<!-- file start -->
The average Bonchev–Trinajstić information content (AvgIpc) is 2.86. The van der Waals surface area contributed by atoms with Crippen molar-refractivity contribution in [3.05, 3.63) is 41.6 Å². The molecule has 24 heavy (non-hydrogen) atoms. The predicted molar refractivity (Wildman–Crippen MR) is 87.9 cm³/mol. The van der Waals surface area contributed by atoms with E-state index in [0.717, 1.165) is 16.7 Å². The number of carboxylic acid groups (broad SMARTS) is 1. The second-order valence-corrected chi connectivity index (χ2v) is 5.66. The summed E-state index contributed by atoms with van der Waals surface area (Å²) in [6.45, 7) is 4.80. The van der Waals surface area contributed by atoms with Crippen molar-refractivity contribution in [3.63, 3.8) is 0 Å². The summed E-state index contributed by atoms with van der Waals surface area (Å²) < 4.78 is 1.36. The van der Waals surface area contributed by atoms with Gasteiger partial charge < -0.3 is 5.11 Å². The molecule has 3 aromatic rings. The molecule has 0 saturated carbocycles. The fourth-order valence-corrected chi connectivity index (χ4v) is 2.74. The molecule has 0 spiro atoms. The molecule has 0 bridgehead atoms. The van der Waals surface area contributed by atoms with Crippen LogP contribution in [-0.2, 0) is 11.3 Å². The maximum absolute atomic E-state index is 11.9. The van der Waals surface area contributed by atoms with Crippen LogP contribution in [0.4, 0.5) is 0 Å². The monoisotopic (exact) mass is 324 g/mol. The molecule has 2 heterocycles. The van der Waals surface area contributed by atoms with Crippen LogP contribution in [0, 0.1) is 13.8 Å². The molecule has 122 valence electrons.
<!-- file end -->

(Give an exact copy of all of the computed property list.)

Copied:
The average Bonchev–Trinajstić information content (AvgIpc) is 2.86. The van der Waals surface area contributed by atoms with Crippen molar-refractivity contribution in [3.05, 3.63) is 41.6 Å². The molecule has 24 heavy (non-hydrogen) atoms. The predicted molar refractivity (Wildman–Crippen MR) is 87.9 cm³/mol. The van der Waals surface area contributed by atoms with E-state index in [0.717, 1.165) is 16.7 Å². The number of carboxylic acid groups (broad SMARTS) is 1. The second-order valence-corrected chi connectivity index (χ2v) is 5.66. The summed E-state index contributed by atoms with van der Waals surface area (Å²) in [6.45, 7) is 4.80. The van der Waals surface area contributed by atoms with Crippen molar-refractivity contribution in [3.63, 3.8) is 0 Å². The summed E-state index contributed by atoms with van der Waals surface area (Å²) < 4.78 is 1.36. The van der Waals surface area contributed by atoms with Gasteiger partial charge < -0.3 is 5.11 Å². The molecule has 3 aromatic rings. The molecule has 0 saturated carbocycles. The fourth-order valence-corrected chi connectivity index (χ4v) is 2.74. The molecule has 0 spiro atoms. The molecule has 0 bridgehead atoms. The van der Waals surface area contributed by atoms with Crippen LogP contribution in [-0.2, 0) is 11.3 Å². The maximum absolute atomic E-state index is 11.9. The van der Waals surface area contributed by atoms with Crippen LogP contribution in [0.4, 0.5) is 0 Å². The monoisotopic (exact) mass is 324 g/mol. The molecule has 2 heterocycles. The van der Waals surface area contributed by atoms with Crippen LogP contribution in [0, 0.1) is 13.8 Å². The molecule has 122 valence electrons.